“The number of people who are drinking when they are already feeling depressed or nervous, and at levels which are harmful to both their physical and mental health is also deeply concerning.
“Regular drinking lowers levels of serotonin – the brain chemical that helps to regulate moods. This is one factor leading to symptoms of depression if people drink heavily and regularly.
“In addition, alcohol and depression can feed off each other to create a vicious cycle.
“Regularly drinking heavily may affect your relationship with your partner, family and friends, or impact on your performance at work, making life feel difficult and depressing. And after a hard day, it can be easy to believe that having a drink will help.
“Twenty first century living can be hard but using alcohol to help cope with its pressures, particularly for people who already struggling, for whatever reason, to keep their heads above water is not the solution.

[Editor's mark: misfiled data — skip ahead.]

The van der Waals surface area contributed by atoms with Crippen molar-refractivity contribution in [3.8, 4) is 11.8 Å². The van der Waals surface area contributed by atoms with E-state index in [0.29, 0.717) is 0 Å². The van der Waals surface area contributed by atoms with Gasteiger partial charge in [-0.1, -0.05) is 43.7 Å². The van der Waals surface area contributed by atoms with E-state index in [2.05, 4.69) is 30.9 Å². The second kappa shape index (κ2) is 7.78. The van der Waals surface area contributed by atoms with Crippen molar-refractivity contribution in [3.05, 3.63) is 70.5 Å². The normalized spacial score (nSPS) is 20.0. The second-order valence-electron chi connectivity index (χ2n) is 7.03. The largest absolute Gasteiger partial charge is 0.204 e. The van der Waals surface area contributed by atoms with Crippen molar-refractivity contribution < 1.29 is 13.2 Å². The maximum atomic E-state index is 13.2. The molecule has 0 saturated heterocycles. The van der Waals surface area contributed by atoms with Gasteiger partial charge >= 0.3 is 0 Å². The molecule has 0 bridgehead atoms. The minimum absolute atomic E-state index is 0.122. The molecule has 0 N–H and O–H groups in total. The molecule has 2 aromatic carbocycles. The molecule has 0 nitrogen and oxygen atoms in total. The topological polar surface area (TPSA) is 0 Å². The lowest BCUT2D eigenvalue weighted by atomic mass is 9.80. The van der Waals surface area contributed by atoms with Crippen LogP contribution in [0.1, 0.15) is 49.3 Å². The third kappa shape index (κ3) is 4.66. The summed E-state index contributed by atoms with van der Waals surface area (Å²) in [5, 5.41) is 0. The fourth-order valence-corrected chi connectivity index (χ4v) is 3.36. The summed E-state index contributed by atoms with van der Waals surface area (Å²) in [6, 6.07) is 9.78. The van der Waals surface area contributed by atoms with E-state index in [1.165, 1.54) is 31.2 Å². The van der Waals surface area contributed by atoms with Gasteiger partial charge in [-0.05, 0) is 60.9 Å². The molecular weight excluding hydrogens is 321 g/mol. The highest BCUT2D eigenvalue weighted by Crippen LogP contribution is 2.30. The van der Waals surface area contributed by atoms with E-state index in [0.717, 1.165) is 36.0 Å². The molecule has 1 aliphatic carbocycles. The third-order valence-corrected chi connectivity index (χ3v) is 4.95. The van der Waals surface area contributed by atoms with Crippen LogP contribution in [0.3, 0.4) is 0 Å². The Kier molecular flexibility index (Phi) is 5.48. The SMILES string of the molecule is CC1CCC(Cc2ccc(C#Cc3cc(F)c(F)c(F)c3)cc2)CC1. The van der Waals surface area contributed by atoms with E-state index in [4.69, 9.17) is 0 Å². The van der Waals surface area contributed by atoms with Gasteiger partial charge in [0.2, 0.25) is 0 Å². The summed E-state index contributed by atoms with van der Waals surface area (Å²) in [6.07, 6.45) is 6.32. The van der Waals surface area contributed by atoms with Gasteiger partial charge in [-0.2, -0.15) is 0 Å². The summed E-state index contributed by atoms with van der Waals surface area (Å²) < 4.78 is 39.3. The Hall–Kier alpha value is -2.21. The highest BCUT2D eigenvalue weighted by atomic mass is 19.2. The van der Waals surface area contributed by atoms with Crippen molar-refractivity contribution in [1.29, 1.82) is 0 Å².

“Finding ways of cutting back and of moderating alcohol consumption are simple changes that can have a significant impact on the quality of people’s lives.
“Drinkaware is here to help people make these better decisions by providing a wide range of information and support, like the Drinkaware app, which can help people to track and monitor their drinking.
“Our physical and mental health is too important to be taking risks with.”
Notes to Editors:
Drinkaware is an independent UK-wide, alcohol education charity with the objective of positively changing public behaviour and the national drinking culture. It aims to reduce alcohol misuse and minimise harm by helping people make better choices about their drinking. Drinkaware has more than 100 funders, including UK alcohol producers, on-trade and off-trade retailers and wholesalers. For further information, www.drinkaware.co.uk
- YouGov interviewed a representative sample of 6,174 UK adults aged 18-75 online, between 27th March and 18th April 2017. Data has been weighted to be representative of the UK adult population (aged 18-75) according to gender, age, social grade, and region.